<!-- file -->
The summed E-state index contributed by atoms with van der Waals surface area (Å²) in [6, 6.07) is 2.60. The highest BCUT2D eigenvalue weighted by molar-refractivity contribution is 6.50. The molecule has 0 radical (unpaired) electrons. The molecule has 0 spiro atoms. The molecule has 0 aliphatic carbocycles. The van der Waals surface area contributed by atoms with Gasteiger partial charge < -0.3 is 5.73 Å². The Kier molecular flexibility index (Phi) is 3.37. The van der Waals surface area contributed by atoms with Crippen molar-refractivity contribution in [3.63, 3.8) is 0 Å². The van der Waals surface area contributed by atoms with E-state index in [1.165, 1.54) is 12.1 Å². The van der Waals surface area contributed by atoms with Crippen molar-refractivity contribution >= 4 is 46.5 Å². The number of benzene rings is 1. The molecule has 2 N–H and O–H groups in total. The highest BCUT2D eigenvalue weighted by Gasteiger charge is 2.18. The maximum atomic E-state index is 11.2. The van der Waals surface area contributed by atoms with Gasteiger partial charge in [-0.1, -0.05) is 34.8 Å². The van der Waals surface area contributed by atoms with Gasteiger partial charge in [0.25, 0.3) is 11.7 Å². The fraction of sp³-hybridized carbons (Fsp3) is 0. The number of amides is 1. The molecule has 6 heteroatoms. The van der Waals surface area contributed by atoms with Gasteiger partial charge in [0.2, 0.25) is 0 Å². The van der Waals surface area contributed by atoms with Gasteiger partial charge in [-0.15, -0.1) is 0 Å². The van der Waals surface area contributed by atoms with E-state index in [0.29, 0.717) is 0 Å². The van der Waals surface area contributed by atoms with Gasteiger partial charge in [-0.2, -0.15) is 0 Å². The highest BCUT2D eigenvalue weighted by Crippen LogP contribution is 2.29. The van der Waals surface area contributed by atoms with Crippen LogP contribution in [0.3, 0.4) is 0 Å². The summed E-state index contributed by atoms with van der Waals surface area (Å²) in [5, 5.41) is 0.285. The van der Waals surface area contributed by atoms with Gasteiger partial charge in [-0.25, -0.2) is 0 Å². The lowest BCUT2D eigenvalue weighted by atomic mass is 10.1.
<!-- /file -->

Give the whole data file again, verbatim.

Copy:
The summed E-state index contributed by atoms with van der Waals surface area (Å²) in [6, 6.07) is 2.60. The highest BCUT2D eigenvalue weighted by molar-refractivity contribution is 6.50. The molecule has 0 radical (unpaired) electrons. The molecule has 0 spiro atoms. The molecule has 0 aliphatic carbocycles. The van der Waals surface area contributed by atoms with Gasteiger partial charge < -0.3 is 5.73 Å². The Kier molecular flexibility index (Phi) is 3.37. The van der Waals surface area contributed by atoms with Crippen molar-refractivity contribution in [3.63, 3.8) is 0 Å². The van der Waals surface area contributed by atoms with E-state index in [1.165, 1.54) is 12.1 Å². The van der Waals surface area contributed by atoms with Crippen molar-refractivity contribution >= 4 is 46.5 Å². The number of benzene rings is 1. The molecule has 2 N–H and O–H groups in total. The highest BCUT2D eigenvalue weighted by Gasteiger charge is 2.18. The maximum atomic E-state index is 11.2. The van der Waals surface area contributed by atoms with Gasteiger partial charge in [-0.1, -0.05) is 34.8 Å². The van der Waals surface area contributed by atoms with Gasteiger partial charge in [0.25, 0.3) is 11.7 Å². The fraction of sp³-hybridized carbons (Fsp3) is 0. The number of amides is 1. The molecule has 6 heteroatoms. The van der Waals surface area contributed by atoms with Gasteiger partial charge in [0.2, 0.25) is 0 Å². The van der Waals surface area contributed by atoms with Gasteiger partial charge in [-0.15, -0.1) is 0 Å². The van der Waals surface area contributed by atoms with E-state index in [0.29, 0.717) is 0 Å². The van der Waals surface area contributed by atoms with Gasteiger partial charge in [-0.2, -0.15) is 0 Å². The highest BCUT2D eigenvalue weighted by Crippen LogP contribution is 2.29. The van der Waals surface area contributed by atoms with Crippen LogP contribution in [0.3, 0.4) is 0 Å². The summed E-state index contributed by atoms with van der Waals surface area (Å²) in [5, 5.41) is 0.285. The van der Waals surface area contributed by atoms with Gasteiger partial charge in [-0.25, -0.2) is 0 Å². The lowest BCUT2D eigenvalue weighted by atomic mass is 10.1.